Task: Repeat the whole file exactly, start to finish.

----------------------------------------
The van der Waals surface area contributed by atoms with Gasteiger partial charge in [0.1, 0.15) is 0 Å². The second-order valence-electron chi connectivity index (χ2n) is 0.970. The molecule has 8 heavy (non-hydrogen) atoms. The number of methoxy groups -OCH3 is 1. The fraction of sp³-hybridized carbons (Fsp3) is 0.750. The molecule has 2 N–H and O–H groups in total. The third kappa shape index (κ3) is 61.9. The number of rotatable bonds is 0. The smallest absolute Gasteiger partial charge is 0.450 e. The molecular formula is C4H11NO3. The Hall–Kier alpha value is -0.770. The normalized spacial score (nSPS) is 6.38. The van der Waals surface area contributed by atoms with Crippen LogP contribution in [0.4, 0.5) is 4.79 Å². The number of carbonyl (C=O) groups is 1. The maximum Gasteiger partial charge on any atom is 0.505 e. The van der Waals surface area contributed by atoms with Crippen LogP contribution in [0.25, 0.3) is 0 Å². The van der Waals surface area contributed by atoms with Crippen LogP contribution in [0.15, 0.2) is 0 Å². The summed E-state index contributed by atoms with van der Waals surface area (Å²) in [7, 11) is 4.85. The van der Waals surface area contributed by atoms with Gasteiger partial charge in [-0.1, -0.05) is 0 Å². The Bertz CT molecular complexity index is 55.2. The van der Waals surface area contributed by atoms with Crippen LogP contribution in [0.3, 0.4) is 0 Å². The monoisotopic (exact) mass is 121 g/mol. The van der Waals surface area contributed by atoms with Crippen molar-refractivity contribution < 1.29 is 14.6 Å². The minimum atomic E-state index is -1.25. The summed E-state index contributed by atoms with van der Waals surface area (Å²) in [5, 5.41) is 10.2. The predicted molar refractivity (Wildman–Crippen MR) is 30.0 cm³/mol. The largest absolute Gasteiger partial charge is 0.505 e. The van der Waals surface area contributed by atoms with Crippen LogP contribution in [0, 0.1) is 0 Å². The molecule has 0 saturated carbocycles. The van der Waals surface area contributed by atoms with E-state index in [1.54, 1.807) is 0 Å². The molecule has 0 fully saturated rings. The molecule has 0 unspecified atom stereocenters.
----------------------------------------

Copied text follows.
The van der Waals surface area contributed by atoms with Gasteiger partial charge in [0.1, 0.15) is 0 Å². The second-order valence-electron chi connectivity index (χ2n) is 0.970. The molecule has 8 heavy (non-hydrogen) atoms. The number of methoxy groups -OCH3 is 1. The fraction of sp³-hybridized carbons (Fsp3) is 0.750. The molecule has 2 N–H and O–H groups in total. The third kappa shape index (κ3) is 61.9. The number of rotatable bonds is 0. The smallest absolute Gasteiger partial charge is 0.450 e. The molecular formula is C4H11NO3. The Hall–Kier alpha value is -0.770. The normalized spacial score (nSPS) is 6.38. The van der Waals surface area contributed by atoms with Crippen LogP contribution in [0.4, 0.5) is 4.79 Å². The number of carbonyl (C=O) groups is 1. The maximum Gasteiger partial charge on any atom is 0.505 e. The van der Waals surface area contributed by atoms with Crippen LogP contribution in [0.25, 0.3) is 0 Å². The van der Waals surface area contributed by atoms with Crippen LogP contribution in [0.15, 0.2) is 0 Å². The summed E-state index contributed by atoms with van der Waals surface area (Å²) in [7, 11) is 4.85. The van der Waals surface area contributed by atoms with Gasteiger partial charge in [-0.1, -0.05) is 0 Å². The Bertz CT molecular complexity index is 55.2. The van der Waals surface area contributed by atoms with Crippen LogP contribution in [0.3, 0.4) is 0 Å². The monoisotopic (exact) mass is 121 g/mol. The van der Waals surface area contributed by atoms with Crippen molar-refractivity contribution < 1.29 is 14.6 Å². The minimum atomic E-state index is -1.25. The summed E-state index contributed by atoms with van der Waals surface area (Å²) in [5, 5.41) is 10.2. The predicted molar refractivity (Wildman–Crippen MR) is 30.0 cm³/mol. The largest absolute Gasteiger partial charge is 0.505 e. The van der Waals surface area contributed by atoms with Crippen LogP contribution in [0, 0.1) is 0 Å². The molecule has 0 saturated carbocycles. The van der Waals surface area contributed by atoms with E-state index in [1.54, 1.807) is 0 Å². The molecule has 0 fully saturated rings. The molecule has 0 unspecified atom stereocenters.